Closure; the missing piece

White jigsaw puzzleWhile doing a code review this week, the developer asked me if we could refactor some TypeScript. Basically take some repetitive client side code, pop it into a new file and make it easier to implement elsewhere.  The project is using the powerful DevExpress ASPxGridView control in a lot of places (multiple controls on a page and multiple pages) and in batch edit mode. The users wanted the ‘Save / Cancel’ panel to be at the top of the screen instead of the default location in the grid footer. Simple enough process, we can create a user control to handle a couple of nicely themed ASPxButtons, link to a helper class for the common work on the grid and we should be done.

First we take a look at the original markup, the client side client event is being wired to a TypeScript method

Inside the TypeScript file, the method was doing some checks and calling another method on the grid control, gvTemplates.UpdateEdit(); This is where the repetition was, each grid had its own ‘save’ method.

helper.saveGrid = function ( ) {

In order to optimise the code, we have to pass in the name of the grid being edited, then find the grid in the DOM and execute the method on it.

The first part was to update the markup to call to the helper class

The key difference here is the introduction of the brackets into the assignment, we are no longer just pointing the click event to our TypeScript method, but actually executing it, which is bad. This is where the closure comes in. For more information about closures I suggest you read the following article from Julian Bucknall.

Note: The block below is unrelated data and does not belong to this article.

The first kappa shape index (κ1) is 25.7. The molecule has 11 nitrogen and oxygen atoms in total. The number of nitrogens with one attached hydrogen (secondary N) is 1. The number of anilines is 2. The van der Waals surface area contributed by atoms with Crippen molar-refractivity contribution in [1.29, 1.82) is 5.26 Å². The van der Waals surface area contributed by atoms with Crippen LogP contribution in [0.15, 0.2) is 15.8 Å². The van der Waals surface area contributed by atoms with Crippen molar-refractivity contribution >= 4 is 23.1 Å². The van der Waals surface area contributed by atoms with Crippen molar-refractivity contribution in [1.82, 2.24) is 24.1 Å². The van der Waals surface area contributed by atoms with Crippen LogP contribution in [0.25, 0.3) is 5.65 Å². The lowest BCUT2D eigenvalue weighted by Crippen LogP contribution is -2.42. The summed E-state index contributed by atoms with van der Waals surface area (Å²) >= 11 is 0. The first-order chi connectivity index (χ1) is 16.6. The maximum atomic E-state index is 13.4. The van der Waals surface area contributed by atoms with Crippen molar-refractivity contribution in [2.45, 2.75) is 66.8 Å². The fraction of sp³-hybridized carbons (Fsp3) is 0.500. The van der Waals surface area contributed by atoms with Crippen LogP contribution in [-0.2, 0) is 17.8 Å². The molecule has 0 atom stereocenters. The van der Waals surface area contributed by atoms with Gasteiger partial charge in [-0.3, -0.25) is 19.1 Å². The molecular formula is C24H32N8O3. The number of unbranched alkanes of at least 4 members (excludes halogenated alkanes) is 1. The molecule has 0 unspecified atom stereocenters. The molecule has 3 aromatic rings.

For our needs, the code should look something like this

helper.saveGrid = function (gridId: string) {
        return function (s, e) {
            var grid: ASPxClientGridView = ASPxClientControl.GetControlCollection().GetByName(gridId);

The ‘gridId’ parameter is going to contain the grid’s client side ID, the saveGrid() method then returns a function that is passed back to the click event handler on the button. There are a few cool things going on with the new code. Firstly (and this is where you can come unstuck very quickly) is the use of the parameter that is passed in. The inner function can use the value from the outer function. The second thing to note is the nice helper class provided by DevExpress to get access to the control, so you don’t need to go searching through the DOM. Code cleaned, duplication removed and a much nicer way to handle calls from multiple controls and/or pages.

While this serves as a very quick tutorial on being able to call common methods, I really want to highlight a) the power of the closure, b) the frustration they can cause to JavaScript / TypeScript beginners.

For more detailed information on closures and best practices please see these fantastic articles:

Caught out with closures

The module pattern

Approaching Angular 2 from a WebForms perspective


Omelettes anyone?